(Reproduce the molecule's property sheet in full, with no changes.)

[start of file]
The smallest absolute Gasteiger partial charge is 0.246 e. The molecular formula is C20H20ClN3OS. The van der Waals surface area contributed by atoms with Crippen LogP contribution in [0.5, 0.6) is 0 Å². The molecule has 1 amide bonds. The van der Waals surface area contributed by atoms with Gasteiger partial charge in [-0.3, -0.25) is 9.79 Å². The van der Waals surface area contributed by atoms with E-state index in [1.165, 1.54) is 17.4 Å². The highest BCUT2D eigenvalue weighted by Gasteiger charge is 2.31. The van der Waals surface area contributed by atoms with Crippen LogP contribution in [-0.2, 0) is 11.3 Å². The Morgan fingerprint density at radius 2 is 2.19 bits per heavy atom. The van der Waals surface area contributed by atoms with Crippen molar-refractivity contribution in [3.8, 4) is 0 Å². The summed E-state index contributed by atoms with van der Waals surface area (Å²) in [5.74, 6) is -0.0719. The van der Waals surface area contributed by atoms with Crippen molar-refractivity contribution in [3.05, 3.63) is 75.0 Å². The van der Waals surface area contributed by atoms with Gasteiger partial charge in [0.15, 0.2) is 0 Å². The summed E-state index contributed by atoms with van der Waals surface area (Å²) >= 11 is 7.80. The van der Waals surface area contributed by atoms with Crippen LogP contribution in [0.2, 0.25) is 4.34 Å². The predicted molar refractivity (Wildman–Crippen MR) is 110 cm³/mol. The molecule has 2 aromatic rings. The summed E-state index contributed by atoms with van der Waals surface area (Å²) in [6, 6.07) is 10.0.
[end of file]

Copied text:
The smallest absolute Gasteiger partial charge is 0.246 e. The molecular formula is C20H20ClN3OS. The van der Waals surface area contributed by atoms with Crippen LogP contribution in [0.5, 0.6) is 0 Å². The molecule has 1 amide bonds. The van der Waals surface area contributed by atoms with Gasteiger partial charge in [-0.3, -0.25) is 9.79 Å². The van der Waals surface area contributed by atoms with E-state index in [1.165, 1.54) is 17.4 Å². The highest BCUT2D eigenvalue weighted by Gasteiger charge is 2.31. The van der Waals surface area contributed by atoms with Crippen LogP contribution in [-0.2, 0) is 11.3 Å². The Morgan fingerprint density at radius 2 is 2.19 bits per heavy atom. The van der Waals surface area contributed by atoms with Crippen molar-refractivity contribution in [3.8, 4) is 0 Å². The summed E-state index contributed by atoms with van der Waals surface area (Å²) in [5.74, 6) is -0.0719. The van der Waals surface area contributed by atoms with Crippen molar-refractivity contribution in [3.05, 3.63) is 75.0 Å². The van der Waals surface area contributed by atoms with Gasteiger partial charge in [0.15, 0.2) is 0 Å². The summed E-state index contributed by atoms with van der Waals surface area (Å²) >= 11 is 7.80. The van der Waals surface area contributed by atoms with Crippen LogP contribution in [0.2, 0.25) is 4.34 Å². The predicted molar refractivity (Wildman–Crippen MR) is 110 cm³/mol. The molecule has 2 aromatic rings. The summed E-state index contributed by atoms with van der Waals surface area (Å²) in [6, 6.07) is 10.0.